Craig Admonishment

     Earlier this month, the Senate Ethics Committee issued a public letter of admonition to Senator Larry Craig.  The committee found that Senator Craig’s guilty plea to disorderly conduct in a Minneapolis airport restroom was “accurate, voluntary and intelligent.”  It therefore accepted as proven the conduct that was set forth in that guilty plea.  In addition, the committee found that when Senator Craig showed the arresting officer his business card and asked “what do you think about that?” or words to that effect, a reasonable person would view his statement as an improper attempt to obtain favorable treatment as a United States Senator. 

      The committee further found that Craig’s attempt to withdraw his guilty plea was an effort to evade the legal consequences of his initial guilty plea and therefore in violation of his duty to “uphold the Constitution, laws and legal regulations of the United States and of all governments therein and never to be a party to their evasion.”  Finally, the committee found that Craig had used over $213,000 in campaign funds to pay legal and other expenses related to the criminal conviction and ethics inquiry, but had failed to obtain the committee’s prior approval, as required by Senate ethics rules.

        Surprisingly, Roll Call’s ethics columnist, C. Simon Davidson, is questioning whether the Ethics Committee purported to exercise jurisdiction over matters of purely personal conduct.  Davidson states that “the committee admonished Craig for what it construed to be official conduct: giving the appearance of using an official position to gain special treatment, evading the law by attempting to withdraw a freely given guilty plea, and using campaign funds for legal expenses without obtaining the committee’s approval[, thus] leav[ing] open the question of whether it ever would assert jurisdiction over purely personal conduct.”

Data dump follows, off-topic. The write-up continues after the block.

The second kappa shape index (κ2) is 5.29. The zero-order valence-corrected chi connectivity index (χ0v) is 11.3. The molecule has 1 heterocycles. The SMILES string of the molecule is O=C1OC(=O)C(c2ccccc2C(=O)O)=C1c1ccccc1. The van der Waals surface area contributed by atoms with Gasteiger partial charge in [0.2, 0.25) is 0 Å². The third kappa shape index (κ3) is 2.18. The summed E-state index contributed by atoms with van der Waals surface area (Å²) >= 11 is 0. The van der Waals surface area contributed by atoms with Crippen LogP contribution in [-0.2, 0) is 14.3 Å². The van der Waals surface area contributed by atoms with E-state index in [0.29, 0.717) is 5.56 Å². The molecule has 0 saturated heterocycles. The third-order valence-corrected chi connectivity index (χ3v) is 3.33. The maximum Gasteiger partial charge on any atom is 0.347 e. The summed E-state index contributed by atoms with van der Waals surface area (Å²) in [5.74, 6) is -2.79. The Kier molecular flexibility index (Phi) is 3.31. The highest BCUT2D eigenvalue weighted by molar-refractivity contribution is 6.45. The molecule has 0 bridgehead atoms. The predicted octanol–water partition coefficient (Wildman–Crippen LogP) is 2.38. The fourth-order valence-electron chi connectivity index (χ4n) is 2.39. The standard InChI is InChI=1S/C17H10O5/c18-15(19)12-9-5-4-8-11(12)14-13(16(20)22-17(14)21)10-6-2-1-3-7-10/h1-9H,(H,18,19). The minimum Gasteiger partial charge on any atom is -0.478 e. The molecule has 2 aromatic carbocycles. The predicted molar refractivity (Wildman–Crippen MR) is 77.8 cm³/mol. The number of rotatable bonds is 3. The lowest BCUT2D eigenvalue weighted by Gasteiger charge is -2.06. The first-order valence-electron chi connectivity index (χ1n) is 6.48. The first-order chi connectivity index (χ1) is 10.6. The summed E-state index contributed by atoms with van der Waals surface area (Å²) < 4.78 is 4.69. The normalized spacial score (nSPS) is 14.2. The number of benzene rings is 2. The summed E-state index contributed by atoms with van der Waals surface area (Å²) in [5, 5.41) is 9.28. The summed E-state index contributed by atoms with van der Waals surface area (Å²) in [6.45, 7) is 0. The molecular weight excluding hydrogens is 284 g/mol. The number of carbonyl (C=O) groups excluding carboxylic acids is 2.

This conclusion overlooks the committee’s clear statement that “[t]he conduct to which you pled guilty, together with your related and subsequent conduct as set forth above, constitutes improper conduct reflecting discreditably on the Senate.” Thus, it is evident that the committee viewed the disorderly conduct itself as reflecting discreditably on the Senate. Moreover, it is hard to see how Craig’s conduct in withdrawing his guilty plea could be any more “official” than the underlying conduct to which he pled guilty in the first place.

If there were any doubt as to the committee’s position on this issue, it should be put to rest by the committee’s direct response to the challenge made by Craig’s counsel to its jurisdiction. In rejecting counsel’s argument that it lacked jurisdiction over a misdemeanor unrelated to official duties, the committee noted that “the Senate ‘may discipline a Member for any misconduct, including conduct or activity which does not directly relate to official duties, when such conduct unfavorably reflects on the institution as a whole.’” (citing Senate Ethics Manual, 2003 ed., at 13).

As I explained in my prior post on this matter, it should be no surprise that the Senate Ethics Committee has taken the position that it has jurisdiction in this matter, even as to the personal misconduct which has reflected discredit on the Senate.